In the span of the last year, Adrian Romero went from construction worker to food truck operator to brick-and-mortar restaurateur, specializing in the Agua Prieta-style Mexican cuisine he grew up on in Douglas.

On Dec. 13, Romero, who has lived in Tucson 13 years, opened Olé Rico Mexican Steakhouse in the old Mr. K’s BBQ space at 1830 S. Park Ave. The restaurant serves a streamlined menu of burritos, Mexican sandwiches and quesadillas, ranging in price from $2.50 to $4.50. The most expensive item on the menu is the $12 grilled-steak plate served with tortillas.

Romero said he has been cooking all his life, but he made his living doing construction with an uncle in Tucson.

Last spring, he rolled out his Olé Rico food truck, which looks like a little cabin on wheels. He cooked steaks and burgers on an outdoor grill fueled by mesquite wood. He parked mostly on Tucson’s southwest side near South Valencia Road and South Westover Avenue, and took the truck out on weekends to a few community events including Cyclovia and Second Saturdays Downtown.

Business was good, but the southwest-side neighborhood wasn’t the safest.

“It was kind of dangerous where I was at,” Romero said. “Where I was at in Pima County, it was hard to find a spot.”

Romero said he decided to make the leap to permanent restaurant after talking to the building’s owner, Charles Kendrick. Kendrick, the namesake for Mr. K’s BBQ, runs his Afro-American Heritage Museum in half of the building and has had a restaurant in the other half since the late 1990s.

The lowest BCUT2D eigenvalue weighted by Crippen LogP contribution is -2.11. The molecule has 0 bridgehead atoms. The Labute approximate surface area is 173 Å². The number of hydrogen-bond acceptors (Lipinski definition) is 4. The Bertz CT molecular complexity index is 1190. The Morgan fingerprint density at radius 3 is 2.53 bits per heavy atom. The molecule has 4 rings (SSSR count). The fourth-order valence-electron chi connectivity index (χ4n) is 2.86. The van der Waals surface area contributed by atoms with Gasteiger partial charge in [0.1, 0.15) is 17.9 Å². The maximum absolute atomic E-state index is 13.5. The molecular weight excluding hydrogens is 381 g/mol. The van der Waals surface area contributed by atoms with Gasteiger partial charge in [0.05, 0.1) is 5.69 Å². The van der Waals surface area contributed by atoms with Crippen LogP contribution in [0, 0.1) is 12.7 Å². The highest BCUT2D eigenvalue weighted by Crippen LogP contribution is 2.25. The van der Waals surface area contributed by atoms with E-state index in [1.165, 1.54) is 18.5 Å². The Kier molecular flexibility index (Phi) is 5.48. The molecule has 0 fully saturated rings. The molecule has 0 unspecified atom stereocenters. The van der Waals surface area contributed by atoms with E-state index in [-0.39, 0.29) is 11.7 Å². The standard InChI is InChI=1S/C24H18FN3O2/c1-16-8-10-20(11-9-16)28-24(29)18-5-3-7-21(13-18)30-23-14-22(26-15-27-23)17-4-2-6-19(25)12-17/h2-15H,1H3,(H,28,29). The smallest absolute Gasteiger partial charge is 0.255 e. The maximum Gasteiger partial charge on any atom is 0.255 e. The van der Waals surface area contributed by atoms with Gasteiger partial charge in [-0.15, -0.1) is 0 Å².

“I think it was the only possible setup for me to work the menu because he has the outside grills,” Romero said.

Romero said he started working on cleaning up and painting the space in November. It had been vacant for months, since a short-lived Caribbean restaurant closed last summer. Mr. K’s, which Kendrick’s son, Ray, ran for more than a decade, moved farther south to 6302 S. Park Ave. in the summer of 2012.

Olé Rico has an Old West feel to it, with small saddles serving as kids’ booster seats, a patch of barbed wire from Southern Arizona’s ranching history displayed on one wall and mining tools prominently displayed on another. Miniature versions of old movie posters, many of them filmed in the Tucson area, hang in the dining room.

Romero said once he settles into the restaurant, he’ll bring the food truck to special community events.

“I want to do a lot of public events with it,” he said. “It’s really neat. It’s looks like a cabin.”